PCR et culture du virus dans différents milieux à différents temps :
– Culture crachats se négative avant négativité PCR (cependant la charge virale diminue alors en-dessous d’un certain seuil)
– culture toujours negative dans les selles malgré des PCR fortement positifs et la preuve d’une réplication active : du fait de la forme non sévère de la maladie ou neutralisation du virus dans le tube digestif ?
Conseil pratique pour désengorger les hôpitaux : sortie à domicile après le dixième jour avec un PCR en-dessous d’un certain seuil.
To understand infectivity, live virus isolation was attempted on multiple occasions from clinical samples (Figure 1D). Whereas virus was readily isolatedً during the first week of symptoms from a considerable fraction of samples (16.66% in swabs, 83.33% in sputum samples), no isolates were obtained from samples taken after day 8 in spite of ongoing high viral loads . Virus isolation from stool samples was never successful, irrespective of viral RNA concentration, based on a total of 13 samples taken between days six to twelve from four patients. Virus isolation success also depended on viral load: samples containing < 10 [puissance 6] copies/mL (or copies per sample) never yielded an isolate.
For swab and sputum, interpolation based on a probit model was done to obtain laboratory-based infectivity criteria for discharge of patients (Figures 1E, F). High viral loads and successful isolation from early throat swabs suggested potential virus replication in upper respiratory tract tissues.
To obtain proof of active virus replication in absence of histopathology, we conducted RT-PCR tests to identify viral subgenomic messenger RNAs (sgRNA) directly in clinical samples (extended data Figure S1). Viral sgRNA is only transcribed in infected cells and is not packaged into virions, therefore indicating the presence of actively-infected cells in samples. Viral sgRNA was compared against viral genomic RNA in the same sample. In sputum samples taken on days 4/5, 6/7, and 8/9, a time in which active replication in sputum was obvious in all patients as per longitudinal viral load courses (see below), mean normalized sgRNA per genome ratios were ~0.4% (Figure 1G). A decline occurred over days 10/11. In throat swabs, samples taken up to day 5 were in the same range, while no sgRNA was detectable in swabs thereafter. Together, these data indicate active replication of SARS-CoV-2 in the throat during the first 5 days after symptoms onset. No, or only minimal, indication of replication in stool was obtained by the same method (Figure 1G).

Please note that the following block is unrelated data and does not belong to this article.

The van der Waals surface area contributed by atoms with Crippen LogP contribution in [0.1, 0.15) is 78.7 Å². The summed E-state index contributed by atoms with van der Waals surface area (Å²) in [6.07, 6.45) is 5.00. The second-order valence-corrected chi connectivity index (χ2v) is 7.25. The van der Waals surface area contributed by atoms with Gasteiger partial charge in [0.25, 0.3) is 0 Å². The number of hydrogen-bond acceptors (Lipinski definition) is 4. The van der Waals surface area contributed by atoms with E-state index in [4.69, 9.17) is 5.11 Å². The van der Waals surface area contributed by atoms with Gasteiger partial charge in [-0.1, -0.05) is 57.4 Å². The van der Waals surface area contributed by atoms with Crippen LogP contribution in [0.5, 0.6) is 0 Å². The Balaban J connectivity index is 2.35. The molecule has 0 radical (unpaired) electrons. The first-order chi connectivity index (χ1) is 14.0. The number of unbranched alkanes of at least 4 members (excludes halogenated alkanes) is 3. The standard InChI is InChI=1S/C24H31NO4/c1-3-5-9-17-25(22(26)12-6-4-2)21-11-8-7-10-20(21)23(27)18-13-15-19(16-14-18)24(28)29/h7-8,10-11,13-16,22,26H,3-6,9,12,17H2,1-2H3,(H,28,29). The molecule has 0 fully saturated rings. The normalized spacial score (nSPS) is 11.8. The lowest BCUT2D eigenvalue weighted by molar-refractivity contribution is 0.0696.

The combination of very high virus RNA concentrations and occasional detection of sgRNA-containing cells in stool indicate active replication in the gastrointestinal tract. Our failure to isolate live #SARS-CoV-2 from stool may be due to the mild courses of cases, with only one case showing intermittent diarrhea. Further studies should therefore address whether SARS-CoV-2 shed in stool is rendered non-infectious though contact with the gut environment.
Our initial results suggest that measures to contain viral spread should aim at droplet-, rather than fomite-based transmission.
The prolonged viral shedding in sputum is relevant not only for hospital infection control, but also for discharge management. In a situation characterized by limited capacity of hospital beds in infectious diseases wards, there is pressure for early discharge following treatment. Based on the present findings, early discharge with ensuing home isolation could be chosen for patients who are beyond day 10 of symptoms with less than 100,000 viral RNA copies per ml of sputum. Both criteria predict that there is little residual risk of infectivity, based on cell culture.